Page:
by Chris Becker
There’s more sobering news from the NASA with 2017 already shaping up as the second warmest year on record, with average temperatures up 0.9C already, and could outpace the warmest year ever – 2016.
More from The Guardian:
2017 hasn’t had the warming influence of an El Niño event. El Niños bring warm ocean water to the surface, temporarily causing average global surface temperatures to rise. 2016 – including the first six months of the year – was influenced by one of the strongest El Niño events on record.
Now the first six months of 2017 have been 0.3°C hotter than 1998, despite the former having no El Niño warming influence and the latter being amplified by a monster El Niño. In 1998, there was also more solar energy reaching Earth than there has been in 2017.
In terms of El Niño and solar temperature influences, 2017 thus far has been most similar to 2006, but 2017 has been 0.3°C hotter than 2006 as well.
This puts the IPCC’s and the Paris Accords target of a 2C capping by the end of the century well into doubt as a recent study by the University of Washington, published in Nature, showed that the probability of maintaining that target is dwindling fast:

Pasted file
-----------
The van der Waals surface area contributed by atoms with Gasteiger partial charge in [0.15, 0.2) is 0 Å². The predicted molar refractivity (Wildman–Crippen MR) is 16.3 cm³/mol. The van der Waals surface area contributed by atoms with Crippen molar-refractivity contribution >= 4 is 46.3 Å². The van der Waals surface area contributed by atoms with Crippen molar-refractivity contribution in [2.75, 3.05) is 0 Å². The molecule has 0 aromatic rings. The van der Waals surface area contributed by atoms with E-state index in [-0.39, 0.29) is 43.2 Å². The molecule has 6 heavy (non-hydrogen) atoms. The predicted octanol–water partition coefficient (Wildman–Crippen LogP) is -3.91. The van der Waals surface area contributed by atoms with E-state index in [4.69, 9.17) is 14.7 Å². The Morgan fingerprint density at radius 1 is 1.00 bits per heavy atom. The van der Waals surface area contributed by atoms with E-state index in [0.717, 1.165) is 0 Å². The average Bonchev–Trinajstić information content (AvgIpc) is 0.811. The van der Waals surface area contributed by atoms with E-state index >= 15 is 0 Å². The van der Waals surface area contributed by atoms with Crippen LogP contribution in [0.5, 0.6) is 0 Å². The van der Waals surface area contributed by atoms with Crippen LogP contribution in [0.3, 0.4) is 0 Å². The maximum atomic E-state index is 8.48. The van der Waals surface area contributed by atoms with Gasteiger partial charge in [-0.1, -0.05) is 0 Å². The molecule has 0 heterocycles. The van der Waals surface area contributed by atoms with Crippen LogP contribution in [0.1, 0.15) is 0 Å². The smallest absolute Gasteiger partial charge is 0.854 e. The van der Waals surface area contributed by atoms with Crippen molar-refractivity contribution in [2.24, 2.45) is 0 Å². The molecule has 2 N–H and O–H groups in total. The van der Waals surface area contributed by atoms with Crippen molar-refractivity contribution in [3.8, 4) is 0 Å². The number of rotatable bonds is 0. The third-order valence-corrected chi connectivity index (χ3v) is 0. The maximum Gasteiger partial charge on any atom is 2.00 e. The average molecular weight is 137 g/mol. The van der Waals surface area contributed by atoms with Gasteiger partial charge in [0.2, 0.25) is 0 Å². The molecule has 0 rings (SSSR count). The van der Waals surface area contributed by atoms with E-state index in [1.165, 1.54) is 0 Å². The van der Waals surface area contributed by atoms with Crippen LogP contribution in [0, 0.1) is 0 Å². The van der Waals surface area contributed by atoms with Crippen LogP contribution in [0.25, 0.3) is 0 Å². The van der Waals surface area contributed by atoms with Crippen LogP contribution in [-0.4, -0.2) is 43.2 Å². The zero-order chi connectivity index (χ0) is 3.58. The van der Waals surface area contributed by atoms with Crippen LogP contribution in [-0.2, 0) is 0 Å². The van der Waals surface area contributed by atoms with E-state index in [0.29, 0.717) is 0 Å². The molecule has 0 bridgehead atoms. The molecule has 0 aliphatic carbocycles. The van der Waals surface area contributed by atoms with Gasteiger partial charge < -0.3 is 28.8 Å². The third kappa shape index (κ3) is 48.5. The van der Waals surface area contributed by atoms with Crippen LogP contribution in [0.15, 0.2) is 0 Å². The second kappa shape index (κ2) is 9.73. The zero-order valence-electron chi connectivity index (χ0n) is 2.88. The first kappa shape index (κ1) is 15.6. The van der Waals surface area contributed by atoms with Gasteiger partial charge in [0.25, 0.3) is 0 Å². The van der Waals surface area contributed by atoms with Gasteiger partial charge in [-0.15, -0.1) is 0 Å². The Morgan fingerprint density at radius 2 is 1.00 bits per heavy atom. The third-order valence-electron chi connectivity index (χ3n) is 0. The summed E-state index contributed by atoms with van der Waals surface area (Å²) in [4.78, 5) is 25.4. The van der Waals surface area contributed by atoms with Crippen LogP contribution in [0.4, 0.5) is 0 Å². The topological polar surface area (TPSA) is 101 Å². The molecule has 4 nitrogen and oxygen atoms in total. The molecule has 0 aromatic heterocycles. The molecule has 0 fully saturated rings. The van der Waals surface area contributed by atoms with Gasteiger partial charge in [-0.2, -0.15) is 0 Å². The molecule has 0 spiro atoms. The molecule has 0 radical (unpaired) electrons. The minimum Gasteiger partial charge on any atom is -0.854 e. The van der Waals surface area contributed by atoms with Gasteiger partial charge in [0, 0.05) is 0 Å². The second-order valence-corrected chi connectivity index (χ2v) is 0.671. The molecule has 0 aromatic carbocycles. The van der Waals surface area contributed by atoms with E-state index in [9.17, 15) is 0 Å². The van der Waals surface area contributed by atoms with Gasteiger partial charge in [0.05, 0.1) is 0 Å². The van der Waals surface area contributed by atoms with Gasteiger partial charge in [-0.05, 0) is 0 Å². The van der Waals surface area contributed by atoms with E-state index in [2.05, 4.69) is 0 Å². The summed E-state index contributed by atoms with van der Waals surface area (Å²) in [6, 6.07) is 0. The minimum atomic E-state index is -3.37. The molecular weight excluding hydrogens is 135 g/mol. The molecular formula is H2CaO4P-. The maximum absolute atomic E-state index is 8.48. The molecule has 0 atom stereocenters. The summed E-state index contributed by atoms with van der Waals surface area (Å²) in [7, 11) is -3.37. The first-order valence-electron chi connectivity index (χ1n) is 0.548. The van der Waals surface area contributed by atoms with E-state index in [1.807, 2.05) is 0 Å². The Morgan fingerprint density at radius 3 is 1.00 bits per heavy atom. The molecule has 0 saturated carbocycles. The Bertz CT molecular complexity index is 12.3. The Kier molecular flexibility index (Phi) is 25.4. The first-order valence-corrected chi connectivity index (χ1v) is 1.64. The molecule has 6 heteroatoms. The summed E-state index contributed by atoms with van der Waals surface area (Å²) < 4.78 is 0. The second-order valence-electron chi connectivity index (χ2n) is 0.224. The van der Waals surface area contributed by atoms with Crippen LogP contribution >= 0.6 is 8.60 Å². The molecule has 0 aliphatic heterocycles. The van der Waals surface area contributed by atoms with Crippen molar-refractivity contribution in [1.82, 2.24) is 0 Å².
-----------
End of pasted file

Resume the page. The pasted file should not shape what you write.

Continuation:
The recently published Intergovernmental Panel on Climate Change (IPCC) projections to 2100 give likely ranges of global temperature increase in four scenarios for population, economic growth and carbon use.
We find that the 90% interval for cumulative CO2 emissions includes the IPCC’s two middle scenarios but not the extreme ones.
The likely range of global temperature increase is 2.0–4.9 °C, with median 3.2 °C and a 5% (1%) chance that it will be less than 2 °C (1.5 °C).
Not a good outcome, particularly when this study uses different variables and methods, focusing on the economic and population impacts. And its not a certainty – nothing in science is – but it adds to the probability of increasing economic damage due to climate change and thus insurance measures need to be enacted. Quickly.